Entry #9 on the new CWE/SANS Top 25 is about OS Command Injection . It's officially called Improper Sanitization of Special Elements used in an OS Command ('OS Command Injection'), but I prefer to keep the title short when describing it.
In a previous post  we had just gained access to the application by using a default user id and password. Turns out we really couldn't do much with the application level account that we had because it didn't give us full access to confidential customer information. So, we continued to look around and saw that the application was deployed on Tomcat. Of course, we were able to log in to the Tomcat Manager application using the same default user id and password that we had used before. Now, the great thing about Tomcat Manager is the ability to upload arbitrary WAR files.
Of course, we quickly uploaded a web app that called netcat via Runtime.getRuntime().exec() to shovel a reverse shell back to our attacking machine so that we could execute arbitrary OS commands on the server itself. Technically, this isn't "Improper Sanitization of Special Elements used in an OS Command" as we just uploaded a whole app instead of bypassing an unsanitized field used to construct on OS command, but the result was the same.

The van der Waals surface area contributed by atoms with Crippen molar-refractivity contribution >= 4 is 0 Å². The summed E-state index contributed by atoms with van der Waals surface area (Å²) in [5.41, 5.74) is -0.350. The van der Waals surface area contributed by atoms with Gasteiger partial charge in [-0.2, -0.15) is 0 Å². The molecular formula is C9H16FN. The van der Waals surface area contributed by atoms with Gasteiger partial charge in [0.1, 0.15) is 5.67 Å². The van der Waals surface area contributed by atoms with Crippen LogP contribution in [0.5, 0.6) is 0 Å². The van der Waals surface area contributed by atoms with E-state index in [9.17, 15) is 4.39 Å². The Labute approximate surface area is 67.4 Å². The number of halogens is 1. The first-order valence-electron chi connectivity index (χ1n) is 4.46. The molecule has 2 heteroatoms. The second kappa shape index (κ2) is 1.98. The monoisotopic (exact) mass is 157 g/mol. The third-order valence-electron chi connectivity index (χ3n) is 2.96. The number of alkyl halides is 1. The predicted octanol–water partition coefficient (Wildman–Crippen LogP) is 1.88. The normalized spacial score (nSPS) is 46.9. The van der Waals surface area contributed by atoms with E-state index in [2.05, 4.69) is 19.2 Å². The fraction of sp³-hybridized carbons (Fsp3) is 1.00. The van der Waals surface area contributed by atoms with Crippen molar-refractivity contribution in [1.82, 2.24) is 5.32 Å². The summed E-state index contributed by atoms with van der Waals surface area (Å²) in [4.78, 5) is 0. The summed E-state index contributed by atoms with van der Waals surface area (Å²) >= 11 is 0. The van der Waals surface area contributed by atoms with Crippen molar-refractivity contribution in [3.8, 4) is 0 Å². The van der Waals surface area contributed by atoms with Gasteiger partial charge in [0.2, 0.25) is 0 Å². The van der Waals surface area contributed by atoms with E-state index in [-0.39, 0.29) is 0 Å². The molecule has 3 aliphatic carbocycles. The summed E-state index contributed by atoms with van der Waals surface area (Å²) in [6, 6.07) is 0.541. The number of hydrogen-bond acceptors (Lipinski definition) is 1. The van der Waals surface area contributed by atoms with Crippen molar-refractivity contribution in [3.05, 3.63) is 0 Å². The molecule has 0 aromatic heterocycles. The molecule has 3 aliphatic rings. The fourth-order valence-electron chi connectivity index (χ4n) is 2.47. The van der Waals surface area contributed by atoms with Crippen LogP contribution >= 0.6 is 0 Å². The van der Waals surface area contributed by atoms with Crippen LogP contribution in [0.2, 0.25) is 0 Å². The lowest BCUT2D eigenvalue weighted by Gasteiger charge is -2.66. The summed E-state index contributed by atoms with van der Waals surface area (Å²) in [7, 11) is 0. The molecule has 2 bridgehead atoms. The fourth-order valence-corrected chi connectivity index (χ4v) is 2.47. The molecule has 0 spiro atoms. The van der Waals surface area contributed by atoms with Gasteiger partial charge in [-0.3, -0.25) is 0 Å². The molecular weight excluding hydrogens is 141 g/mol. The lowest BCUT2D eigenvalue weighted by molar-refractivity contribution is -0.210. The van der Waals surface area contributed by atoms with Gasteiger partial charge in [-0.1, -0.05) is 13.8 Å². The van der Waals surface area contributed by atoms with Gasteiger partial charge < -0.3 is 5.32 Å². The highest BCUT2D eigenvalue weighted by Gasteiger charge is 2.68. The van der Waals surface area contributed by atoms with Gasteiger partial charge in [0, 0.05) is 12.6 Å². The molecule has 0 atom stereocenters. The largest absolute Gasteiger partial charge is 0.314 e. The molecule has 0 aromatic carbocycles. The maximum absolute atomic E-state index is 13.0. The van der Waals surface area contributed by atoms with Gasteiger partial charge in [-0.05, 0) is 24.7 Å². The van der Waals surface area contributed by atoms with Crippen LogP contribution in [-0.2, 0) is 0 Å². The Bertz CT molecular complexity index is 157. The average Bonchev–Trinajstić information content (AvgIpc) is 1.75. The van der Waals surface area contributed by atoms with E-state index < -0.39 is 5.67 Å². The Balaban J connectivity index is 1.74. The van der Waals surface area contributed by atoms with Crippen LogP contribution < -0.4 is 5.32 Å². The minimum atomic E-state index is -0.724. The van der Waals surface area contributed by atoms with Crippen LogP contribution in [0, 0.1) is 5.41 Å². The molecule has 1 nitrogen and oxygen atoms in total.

As a side note, it was interesting to see Ryan Barnett's post  where people are still trying to brute force Tomcat Manager credentials so that they too can upload malicious web apps. His October 2009 post came about three years after we uploaded our malicious web app and points out that we need to do a better job defending our applications.
In the next post I'll talk about what we did with our command line access.